Finding Diamonds in the Rough: Resistance-Gene-Directed Discovery of Fungal Natural Products
- Author(s): Yan, Yan
- Advisor(s): Tang, Yi
- et al.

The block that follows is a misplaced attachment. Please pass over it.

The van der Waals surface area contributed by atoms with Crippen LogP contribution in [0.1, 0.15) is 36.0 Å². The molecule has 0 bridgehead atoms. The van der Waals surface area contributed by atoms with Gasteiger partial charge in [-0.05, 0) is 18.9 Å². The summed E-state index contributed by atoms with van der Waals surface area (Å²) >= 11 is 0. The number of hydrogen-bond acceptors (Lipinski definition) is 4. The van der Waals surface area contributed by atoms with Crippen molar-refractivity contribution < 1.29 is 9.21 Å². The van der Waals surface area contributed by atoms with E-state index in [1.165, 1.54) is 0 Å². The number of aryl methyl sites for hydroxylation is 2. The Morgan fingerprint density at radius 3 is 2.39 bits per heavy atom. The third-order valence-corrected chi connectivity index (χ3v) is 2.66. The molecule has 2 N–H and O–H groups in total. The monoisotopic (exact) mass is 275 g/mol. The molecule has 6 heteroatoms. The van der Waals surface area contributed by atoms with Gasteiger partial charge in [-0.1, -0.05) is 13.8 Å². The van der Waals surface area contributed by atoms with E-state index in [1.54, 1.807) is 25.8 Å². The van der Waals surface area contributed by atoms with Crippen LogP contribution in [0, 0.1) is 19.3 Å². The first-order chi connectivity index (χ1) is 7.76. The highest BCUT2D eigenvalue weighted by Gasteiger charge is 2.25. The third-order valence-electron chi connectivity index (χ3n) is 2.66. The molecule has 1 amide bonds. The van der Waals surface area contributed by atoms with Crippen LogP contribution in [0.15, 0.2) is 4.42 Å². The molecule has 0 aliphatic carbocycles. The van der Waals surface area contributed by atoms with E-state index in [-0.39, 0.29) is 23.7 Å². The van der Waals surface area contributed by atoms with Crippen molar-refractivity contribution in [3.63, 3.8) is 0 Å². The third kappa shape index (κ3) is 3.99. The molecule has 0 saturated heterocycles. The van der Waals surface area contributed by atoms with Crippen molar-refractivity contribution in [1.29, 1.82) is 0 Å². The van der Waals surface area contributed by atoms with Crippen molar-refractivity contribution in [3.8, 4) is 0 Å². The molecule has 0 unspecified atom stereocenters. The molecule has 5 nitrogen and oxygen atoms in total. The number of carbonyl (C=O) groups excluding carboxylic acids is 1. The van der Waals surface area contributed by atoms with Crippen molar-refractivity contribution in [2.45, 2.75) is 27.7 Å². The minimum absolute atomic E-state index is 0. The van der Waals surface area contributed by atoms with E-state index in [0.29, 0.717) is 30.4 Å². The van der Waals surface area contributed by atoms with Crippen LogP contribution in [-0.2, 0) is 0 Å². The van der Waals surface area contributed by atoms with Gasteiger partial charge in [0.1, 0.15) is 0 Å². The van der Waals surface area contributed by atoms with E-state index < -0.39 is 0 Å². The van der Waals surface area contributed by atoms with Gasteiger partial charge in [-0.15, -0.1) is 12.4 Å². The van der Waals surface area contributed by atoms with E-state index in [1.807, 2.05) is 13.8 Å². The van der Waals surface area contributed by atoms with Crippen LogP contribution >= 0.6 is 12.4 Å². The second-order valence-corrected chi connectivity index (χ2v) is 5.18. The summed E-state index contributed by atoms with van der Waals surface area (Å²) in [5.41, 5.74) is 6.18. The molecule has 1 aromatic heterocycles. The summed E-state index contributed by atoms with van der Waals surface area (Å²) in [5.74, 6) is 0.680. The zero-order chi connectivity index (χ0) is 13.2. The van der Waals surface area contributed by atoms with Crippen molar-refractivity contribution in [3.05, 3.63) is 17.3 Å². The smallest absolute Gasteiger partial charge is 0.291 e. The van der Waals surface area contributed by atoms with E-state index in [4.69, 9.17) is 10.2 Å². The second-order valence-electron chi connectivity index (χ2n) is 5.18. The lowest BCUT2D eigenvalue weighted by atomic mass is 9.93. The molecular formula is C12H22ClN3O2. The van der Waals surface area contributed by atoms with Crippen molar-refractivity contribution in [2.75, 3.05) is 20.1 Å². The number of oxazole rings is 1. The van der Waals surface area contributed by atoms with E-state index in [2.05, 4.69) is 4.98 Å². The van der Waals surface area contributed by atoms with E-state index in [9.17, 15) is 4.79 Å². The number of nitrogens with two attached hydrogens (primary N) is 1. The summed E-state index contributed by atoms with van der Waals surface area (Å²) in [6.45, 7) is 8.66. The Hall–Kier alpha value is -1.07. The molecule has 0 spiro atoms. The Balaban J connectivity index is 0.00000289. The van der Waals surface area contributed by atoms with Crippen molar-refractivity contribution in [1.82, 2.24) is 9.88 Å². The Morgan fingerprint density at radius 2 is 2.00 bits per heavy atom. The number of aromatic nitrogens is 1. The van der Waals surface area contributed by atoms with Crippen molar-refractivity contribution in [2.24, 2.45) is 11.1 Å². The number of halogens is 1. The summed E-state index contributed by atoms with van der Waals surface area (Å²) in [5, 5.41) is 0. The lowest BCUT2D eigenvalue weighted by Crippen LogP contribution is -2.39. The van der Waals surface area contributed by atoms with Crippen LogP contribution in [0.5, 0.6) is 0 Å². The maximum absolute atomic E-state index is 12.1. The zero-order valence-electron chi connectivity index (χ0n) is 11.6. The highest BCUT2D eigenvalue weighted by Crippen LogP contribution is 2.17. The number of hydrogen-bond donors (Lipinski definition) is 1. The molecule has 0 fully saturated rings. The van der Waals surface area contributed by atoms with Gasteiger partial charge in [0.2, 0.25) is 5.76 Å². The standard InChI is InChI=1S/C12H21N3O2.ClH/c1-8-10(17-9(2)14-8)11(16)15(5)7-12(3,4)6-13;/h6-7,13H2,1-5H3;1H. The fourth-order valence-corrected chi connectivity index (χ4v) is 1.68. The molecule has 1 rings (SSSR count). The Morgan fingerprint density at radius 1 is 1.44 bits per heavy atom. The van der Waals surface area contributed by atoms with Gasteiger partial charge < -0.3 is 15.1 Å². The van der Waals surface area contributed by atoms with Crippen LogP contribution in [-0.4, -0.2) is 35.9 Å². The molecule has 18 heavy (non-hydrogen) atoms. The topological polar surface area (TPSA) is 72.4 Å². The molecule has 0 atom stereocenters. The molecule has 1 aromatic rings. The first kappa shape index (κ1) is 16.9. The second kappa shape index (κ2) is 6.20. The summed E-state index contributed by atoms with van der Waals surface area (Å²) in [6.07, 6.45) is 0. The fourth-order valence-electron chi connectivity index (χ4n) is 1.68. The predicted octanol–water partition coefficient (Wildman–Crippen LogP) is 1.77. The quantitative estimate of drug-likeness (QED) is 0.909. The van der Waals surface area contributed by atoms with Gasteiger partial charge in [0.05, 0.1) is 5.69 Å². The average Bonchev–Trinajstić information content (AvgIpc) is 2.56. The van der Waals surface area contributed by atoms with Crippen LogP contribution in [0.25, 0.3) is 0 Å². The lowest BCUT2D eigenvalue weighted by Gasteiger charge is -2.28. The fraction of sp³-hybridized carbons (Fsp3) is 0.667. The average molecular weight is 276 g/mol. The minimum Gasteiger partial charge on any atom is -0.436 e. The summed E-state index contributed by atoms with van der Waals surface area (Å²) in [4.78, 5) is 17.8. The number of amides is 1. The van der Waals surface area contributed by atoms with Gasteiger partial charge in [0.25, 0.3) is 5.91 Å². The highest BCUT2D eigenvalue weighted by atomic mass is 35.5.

Bioactive natural products have evolved to inhibit specific cellular targets and have served as lead molecules for health and agricultural applications for the last century. The post-genomics era has brought a renaissance in natural product discovery using synthetic biology tools. However, compared to traditional bioactivity-guided approaches, genome mining of natural products with specific and potent biological activities remains challenging. Here we proposed a resistance gene directed strategy to discover new natural products of desired bioactivity from genomic data. Our approach is based on the co-clustering of a self-resistance gene in the natural product biosynthetic gene cluster, which serves as a window to potential biological activity of the encoded compound. To demonstrate the feasibility, we first successfully located and verified the biosynthetic gene cluster of a glyceraldehyde-3-phosphate dehydrogenase inhibitor heptelidic acid by using a resistance gene. We showed the glyceraldehyde-3-phosphate dehydrogenase homolog hepG, co-localized with biosynthetic genes, is able to confer self-resistance to the producing organism using in vitro biochemical analysis. Next we present the discovery and validation of a highly potent herbicide lead that targets a critical metabolic enzyme that is required for plant survival. We queried dihydroxyacid dehydratase in the branched-chain amino acid biosynthetic pathway in plants, which is often targeted for herbicide development. We also showed that the fungal sesquiterpenoid aspterric acid discovered using this method is a submicromolar inhibitor of DHAD and is effective as an herbicide in spray applications. The self-resistance gene astD was validated to be insensitive to aspterric acid and was deployed as a transgene in the establishment of plants that are resistant to aspterric acid. This herbicide-resistance gene combination complements urgent efforts in overcoming weed resistance. Our discovery demonstrates the potential of using a resistance-gene directed approach in the mining of bioactive natural products.